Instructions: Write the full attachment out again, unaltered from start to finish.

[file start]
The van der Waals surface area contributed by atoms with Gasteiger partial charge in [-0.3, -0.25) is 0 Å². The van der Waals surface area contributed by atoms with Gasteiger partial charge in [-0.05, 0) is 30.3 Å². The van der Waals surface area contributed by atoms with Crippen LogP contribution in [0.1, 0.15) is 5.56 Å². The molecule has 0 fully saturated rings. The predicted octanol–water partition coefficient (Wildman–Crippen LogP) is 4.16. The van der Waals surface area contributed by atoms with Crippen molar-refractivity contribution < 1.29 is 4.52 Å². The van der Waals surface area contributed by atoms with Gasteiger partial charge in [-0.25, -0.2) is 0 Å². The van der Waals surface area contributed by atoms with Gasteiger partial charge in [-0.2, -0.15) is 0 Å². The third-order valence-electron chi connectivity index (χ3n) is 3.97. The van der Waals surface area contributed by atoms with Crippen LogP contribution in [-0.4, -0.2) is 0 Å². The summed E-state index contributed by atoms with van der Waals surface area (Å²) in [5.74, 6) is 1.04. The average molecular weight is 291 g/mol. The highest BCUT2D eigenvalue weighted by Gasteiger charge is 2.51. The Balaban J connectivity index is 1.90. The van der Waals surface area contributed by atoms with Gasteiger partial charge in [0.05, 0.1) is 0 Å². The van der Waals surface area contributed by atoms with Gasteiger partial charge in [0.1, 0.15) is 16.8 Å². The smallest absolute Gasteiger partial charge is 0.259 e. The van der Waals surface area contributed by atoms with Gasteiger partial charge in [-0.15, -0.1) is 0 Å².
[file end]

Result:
The van der Waals surface area contributed by atoms with Gasteiger partial charge in [-0.3, -0.25) is 0 Å². The van der Waals surface area contributed by atoms with Gasteiger partial charge in [-0.05, 0) is 30.3 Å². The van der Waals surface area contributed by atoms with Crippen LogP contribution in [0.1, 0.15) is 5.56 Å². The molecule has 0 fully saturated rings. The predicted octanol–water partition coefficient (Wildman–Crippen LogP) is 4.16. The van der Waals surface area contributed by atoms with Crippen molar-refractivity contribution < 1.29 is 4.52 Å². The van der Waals surface area contributed by atoms with Gasteiger partial charge in [-0.25, -0.2) is 0 Å². The van der Waals surface area contributed by atoms with Gasteiger partial charge in [-0.2, -0.15) is 0 Å². The third-order valence-electron chi connectivity index (χ3n) is 3.97. The van der Waals surface area contributed by atoms with Crippen LogP contribution in [-0.4, -0.2) is 0 Å². The summed E-state index contributed by atoms with van der Waals surface area (Å²) in [5.74, 6) is 1.04. The average molecular weight is 291 g/mol. The highest BCUT2D eigenvalue weighted by Gasteiger charge is 2.51. The Balaban J connectivity index is 1.90. The van der Waals surface area contributed by atoms with Gasteiger partial charge in [0.05, 0.1) is 0 Å². The van der Waals surface area contributed by atoms with Gasteiger partial charge in [0.1, 0.15) is 16.8 Å². The smallest absolute Gasteiger partial charge is 0.259 e. The van der Waals surface area contributed by atoms with Gasteiger partial charge in [-0.15, -0.1) is 0 Å².